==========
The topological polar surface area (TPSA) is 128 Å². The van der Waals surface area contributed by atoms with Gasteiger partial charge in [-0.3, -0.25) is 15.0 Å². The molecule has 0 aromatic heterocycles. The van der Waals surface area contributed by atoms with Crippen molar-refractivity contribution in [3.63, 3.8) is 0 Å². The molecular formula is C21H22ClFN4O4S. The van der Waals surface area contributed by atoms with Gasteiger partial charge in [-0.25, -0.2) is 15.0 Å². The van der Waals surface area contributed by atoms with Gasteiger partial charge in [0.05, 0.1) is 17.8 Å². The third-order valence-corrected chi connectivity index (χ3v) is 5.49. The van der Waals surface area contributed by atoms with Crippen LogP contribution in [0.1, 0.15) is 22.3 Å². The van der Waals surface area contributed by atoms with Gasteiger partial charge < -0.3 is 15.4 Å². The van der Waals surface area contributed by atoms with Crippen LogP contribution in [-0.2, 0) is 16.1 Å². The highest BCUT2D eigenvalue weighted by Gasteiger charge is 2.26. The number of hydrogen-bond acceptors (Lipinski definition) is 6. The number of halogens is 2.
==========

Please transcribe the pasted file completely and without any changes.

The topological polar surface area (TPSA) is 128 Å². The van der Waals surface area contributed by atoms with Gasteiger partial charge in [-0.3, -0.25) is 15.0 Å². The molecule has 0 aromatic heterocycles. The van der Waals surface area contributed by atoms with Crippen molar-refractivity contribution in [3.63, 3.8) is 0 Å². The molecular formula is C21H22ClFN4O4S. The van der Waals surface area contributed by atoms with Gasteiger partial charge in [-0.25, -0.2) is 15.0 Å². The van der Waals surface area contributed by atoms with Gasteiger partial charge in [0.05, 0.1) is 17.8 Å². The third-order valence-corrected chi connectivity index (χ3v) is 5.49. The van der Waals surface area contributed by atoms with Crippen LogP contribution in [0.1, 0.15) is 22.3 Å². The van der Waals surface area contributed by atoms with Gasteiger partial charge < -0.3 is 15.4 Å². The van der Waals surface area contributed by atoms with Crippen LogP contribution in [-0.2, 0) is 16.1 Å². The highest BCUT2D eigenvalue weighted by Gasteiger charge is 2.26. The number of hydrogen-bond acceptors (Lipinski definition) is 6. The number of halogens is 2.